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How to prepare for MCAT in COVID 19

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The COVID-19 pandemic has affected millions of lives and halted numerous industries all over the world. The pandemic has made huge changes to the Medical College Admission Test or MCAT.  With the MCAT exams delayed due to quarantine restrictions, medical students are left frustrated and confused on what to do while trying to survive the pandemic.

In this article, we’re going to look at some ways you can be a productive student and prepare for your MCAT exams while waiting for everything to go back to normal again. This guide will also help you stay focused and determined while preparing for your MCAT exam during a pandemic.

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MCAT Exams and COVID-19: Facts Examinees Should Know

Before we dive into how you can focus and prepare for your MCAT, we’ve compiled some facts you need to know about MCAT and how they’re handling the pandemic.

All of these updates are provided by the official AAMC and are based on the current information about the spread of the pandemic, dated February 1, 2021. You can visit their website (link here) for more official information about the MCAT exams.

  • The opening for MCAT registrations will be held on the 17th and 18th of February. AAMC will open the registrations for various test centers in some parts of the United States and a few international locations on the 17th of February, noon ET. The rest of the test centers will be open for registration on the 18th of February, also at noon ET. You can view this map provided by AAMC and learn more.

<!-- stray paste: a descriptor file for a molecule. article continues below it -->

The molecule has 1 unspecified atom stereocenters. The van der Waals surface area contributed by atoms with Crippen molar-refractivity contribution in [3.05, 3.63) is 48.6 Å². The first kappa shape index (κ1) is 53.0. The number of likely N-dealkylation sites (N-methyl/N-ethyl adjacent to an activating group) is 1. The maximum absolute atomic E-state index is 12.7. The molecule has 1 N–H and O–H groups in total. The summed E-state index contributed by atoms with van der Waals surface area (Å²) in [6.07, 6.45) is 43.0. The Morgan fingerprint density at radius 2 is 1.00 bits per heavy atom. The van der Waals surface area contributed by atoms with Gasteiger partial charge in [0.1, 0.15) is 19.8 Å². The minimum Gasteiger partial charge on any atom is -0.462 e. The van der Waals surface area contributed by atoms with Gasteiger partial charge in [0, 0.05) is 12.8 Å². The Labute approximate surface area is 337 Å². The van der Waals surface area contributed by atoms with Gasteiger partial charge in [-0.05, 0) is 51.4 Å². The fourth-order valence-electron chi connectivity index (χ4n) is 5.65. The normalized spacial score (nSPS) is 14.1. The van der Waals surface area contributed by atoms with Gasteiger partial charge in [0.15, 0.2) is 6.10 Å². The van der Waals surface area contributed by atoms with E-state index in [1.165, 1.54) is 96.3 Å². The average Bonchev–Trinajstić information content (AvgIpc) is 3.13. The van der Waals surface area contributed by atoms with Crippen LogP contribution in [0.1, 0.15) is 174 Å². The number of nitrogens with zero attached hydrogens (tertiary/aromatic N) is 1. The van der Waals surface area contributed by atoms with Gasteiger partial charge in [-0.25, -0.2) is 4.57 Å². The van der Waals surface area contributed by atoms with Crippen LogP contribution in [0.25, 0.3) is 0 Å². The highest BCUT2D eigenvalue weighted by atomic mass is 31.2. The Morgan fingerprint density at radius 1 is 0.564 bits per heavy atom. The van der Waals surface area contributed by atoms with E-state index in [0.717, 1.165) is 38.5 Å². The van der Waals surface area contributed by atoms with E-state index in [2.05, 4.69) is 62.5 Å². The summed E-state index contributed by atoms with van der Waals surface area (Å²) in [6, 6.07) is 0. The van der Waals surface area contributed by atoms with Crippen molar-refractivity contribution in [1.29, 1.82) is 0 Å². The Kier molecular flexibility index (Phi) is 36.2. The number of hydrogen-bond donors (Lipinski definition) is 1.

• There is some good news for students whose exams were canceled due to COVID-19 in January 2021. AAMC is extending access to MCAT Official prep products until the 30th of September, 2021. Additionally, any products that are going to expire between December 30, 2020 – September 29, 2021, will be extended. MCAT registration for 2021 exams will open for the January and March exam dates on the 10th of November, 2021 at noon ET. All scores of the January 2021 exams will be reported two weeks earlier compared to the previous four weeks. This assists students who want to take the MCAT exam and still want to submit their scores for 2021 applications. 

The MCAT exam itself has been shortened. The approximate time is now 5 hours and 45 minutes instead of 7 hours and 30 minutes. This is to ensure that the exams can take place three times a day. All three MCAT science sections are reduced to 76 minutes per section. Both the Reasoning Skills and Critical Analysis sections have been reduced to 81 minutes each. Additionally, the number of questions for each section has also been reduced. This means that the average time to answer each question should not have changed.

The COVID-19 pandemic has affected millions of lives and has made huge changes to the Medical College Admission Test or MCAT.  With the MCAT exams delayed due to quarantine restrictions, medical students are left frustrated and confused on what to do.Click To Tweet